MELBER:  Right.  Matt, I want to bring you in on the other piece of this that I mentioned briefly on our top, a lot of different things happening.  But Ecuador is signaling in any way that Assange might actually get prosecuted somewhere is a shift and obviously comes at a fascinating time.  And there is a wide and long-running debate over whether WikiLeaks as a normal publishing outfit should be prosecuted for anything.

And then there is this narrower debate over whether at some point WikiLeaks or people involved in WikiLeaks did something that looked more like state action on behalf of Russia.  That brings us to a person named Ted Malloch who is not a household name but who was actually the person that Jerome Corsi reached out to try to get to WikiLeaks for Roger Stone.

And here is new reporting from "The Guardian" which is close to some of this British line of reporting saying basically Mueller`s investigators have now asked Malloch this academic about his frequent appearances on RT which is a close relationship with WikiLeaks founder Julian Assange.

Matt, do you see this as a place where Mueller may actually be finding a crime or he is just trying to get the ducks in a row of all these people around WikiLeaks?

MILLER:  I think there is potentially something here.  Look, this might be the links and the chain that we haven`t yet been able to see.  We know that on August 2, Jerome Corsi told Roger Stone the timing, rough timing in October and the content related to Podesta of the upcoming WikiLeaks dump.  We don`t know where Jerome Corsi got that information.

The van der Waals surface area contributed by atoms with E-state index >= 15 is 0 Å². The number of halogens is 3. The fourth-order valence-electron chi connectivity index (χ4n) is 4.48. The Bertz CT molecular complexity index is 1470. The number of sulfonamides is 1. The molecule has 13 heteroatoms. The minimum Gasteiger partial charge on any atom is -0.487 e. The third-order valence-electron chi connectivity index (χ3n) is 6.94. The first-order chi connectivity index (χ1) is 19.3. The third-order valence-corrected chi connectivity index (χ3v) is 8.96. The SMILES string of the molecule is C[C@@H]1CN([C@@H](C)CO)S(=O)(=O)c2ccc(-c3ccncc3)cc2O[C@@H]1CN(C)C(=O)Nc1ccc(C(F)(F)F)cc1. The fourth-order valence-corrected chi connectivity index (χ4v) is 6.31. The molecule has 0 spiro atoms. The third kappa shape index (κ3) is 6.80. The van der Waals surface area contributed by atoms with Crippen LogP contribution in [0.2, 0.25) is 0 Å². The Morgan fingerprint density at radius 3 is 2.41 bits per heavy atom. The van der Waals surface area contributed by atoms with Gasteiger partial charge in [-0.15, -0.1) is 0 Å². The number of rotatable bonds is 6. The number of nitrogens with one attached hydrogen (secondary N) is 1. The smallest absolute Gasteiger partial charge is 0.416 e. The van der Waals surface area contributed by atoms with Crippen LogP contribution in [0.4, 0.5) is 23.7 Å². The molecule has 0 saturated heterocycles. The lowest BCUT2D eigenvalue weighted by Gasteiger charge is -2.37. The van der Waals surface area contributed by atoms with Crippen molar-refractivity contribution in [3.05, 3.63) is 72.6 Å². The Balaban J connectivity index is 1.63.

He says, and he told you, of course, that he kind of invented -- he came up with that on his own in a plane.  I don`t think anyone believes it.  Well, this "Guardian" --

MELBER:  Well, Matt, in fairness, he said on this program that it was a kind of "divine intervention" on a flight with his wife on their 20th anniversary.  It came to him and then he knew it.  And I just want to put that on the record as a serious claim.

MILLER:  Fair.  So maybe that`s a better claim to reality.  So back in the real world, we don`t know where he got it.  We don`t know where he got it from but we know that Ted Malloch was the person that he was going to reach out to or did reach out.  He says he didn`t get an answer.